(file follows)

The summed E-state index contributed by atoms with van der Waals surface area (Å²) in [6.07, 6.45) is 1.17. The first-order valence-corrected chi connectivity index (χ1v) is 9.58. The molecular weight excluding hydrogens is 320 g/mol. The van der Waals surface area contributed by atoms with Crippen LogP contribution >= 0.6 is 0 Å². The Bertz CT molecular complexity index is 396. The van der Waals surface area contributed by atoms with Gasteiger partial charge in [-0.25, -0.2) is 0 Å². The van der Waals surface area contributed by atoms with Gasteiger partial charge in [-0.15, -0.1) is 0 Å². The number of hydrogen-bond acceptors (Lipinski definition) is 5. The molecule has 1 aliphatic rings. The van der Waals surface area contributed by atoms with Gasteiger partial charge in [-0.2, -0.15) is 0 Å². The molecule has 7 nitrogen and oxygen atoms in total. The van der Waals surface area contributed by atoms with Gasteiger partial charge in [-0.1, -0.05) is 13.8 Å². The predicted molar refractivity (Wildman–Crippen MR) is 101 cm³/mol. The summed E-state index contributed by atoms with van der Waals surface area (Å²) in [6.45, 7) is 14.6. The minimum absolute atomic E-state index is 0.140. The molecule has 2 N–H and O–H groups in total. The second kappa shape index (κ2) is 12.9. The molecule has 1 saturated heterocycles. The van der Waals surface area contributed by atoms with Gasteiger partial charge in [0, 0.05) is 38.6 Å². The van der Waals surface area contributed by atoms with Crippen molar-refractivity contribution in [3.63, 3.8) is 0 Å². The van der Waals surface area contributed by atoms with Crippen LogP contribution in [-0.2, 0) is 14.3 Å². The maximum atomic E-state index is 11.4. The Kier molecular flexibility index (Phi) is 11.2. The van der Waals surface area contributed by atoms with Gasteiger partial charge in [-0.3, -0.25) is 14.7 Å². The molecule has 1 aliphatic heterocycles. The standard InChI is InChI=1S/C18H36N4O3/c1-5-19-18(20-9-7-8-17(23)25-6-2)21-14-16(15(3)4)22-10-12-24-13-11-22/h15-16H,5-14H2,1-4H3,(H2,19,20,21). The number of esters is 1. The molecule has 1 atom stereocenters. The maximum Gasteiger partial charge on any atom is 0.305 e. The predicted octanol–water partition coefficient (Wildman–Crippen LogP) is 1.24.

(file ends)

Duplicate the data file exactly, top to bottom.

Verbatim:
The summed E-state index contributed by atoms with van der Waals surface area (Å²) in [6.07, 6.45) is 1.17. The first-order valence-corrected chi connectivity index (χ1v) is 9.58. The molecular weight excluding hydrogens is 320 g/mol. The van der Waals surface area contributed by atoms with Crippen LogP contribution >= 0.6 is 0 Å². The Bertz CT molecular complexity index is 396. The van der Waals surface area contributed by atoms with Gasteiger partial charge in [-0.25, -0.2) is 0 Å². The van der Waals surface area contributed by atoms with Gasteiger partial charge in [-0.15, -0.1) is 0 Å². The number of hydrogen-bond acceptors (Lipinski definition) is 5. The molecule has 1 aliphatic rings. The van der Waals surface area contributed by atoms with Gasteiger partial charge in [-0.2, -0.15) is 0 Å². The molecule has 7 nitrogen and oxygen atoms in total. The van der Waals surface area contributed by atoms with Gasteiger partial charge in [-0.1, -0.05) is 13.8 Å². The predicted molar refractivity (Wildman–Crippen MR) is 101 cm³/mol. The summed E-state index contributed by atoms with van der Waals surface area (Å²) in [6.45, 7) is 14.6. The minimum absolute atomic E-state index is 0.140. The molecule has 2 N–H and O–H groups in total. The second kappa shape index (κ2) is 12.9. The molecule has 1 saturated heterocycles. The van der Waals surface area contributed by atoms with Gasteiger partial charge in [0, 0.05) is 38.6 Å². The van der Waals surface area contributed by atoms with Crippen molar-refractivity contribution in [3.63, 3.8) is 0 Å². The van der Waals surface area contributed by atoms with Crippen LogP contribution in [-0.2, 0) is 14.3 Å². The maximum atomic E-state index is 11.4. The Kier molecular flexibility index (Phi) is 11.2. The van der Waals surface area contributed by atoms with Gasteiger partial charge in [-0.3, -0.25) is 14.7 Å². The molecule has 1 aliphatic heterocycles. The standard InChI is InChI=1S/C18H36N4O3/c1-5-19-18(20-9-7-8-17(23)25-6-2)21-14-16(15(3)4)22-10-12-24-13-11-22/h15-16H,5-14H2,1-4H3,(H2,19,20,21). The number of esters is 1. The molecule has 1 atom stereocenters. The maximum Gasteiger partial charge on any atom is 0.305 e. The predicted octanol–water partition coefficient (Wildman–Crippen LogP) is 1.24.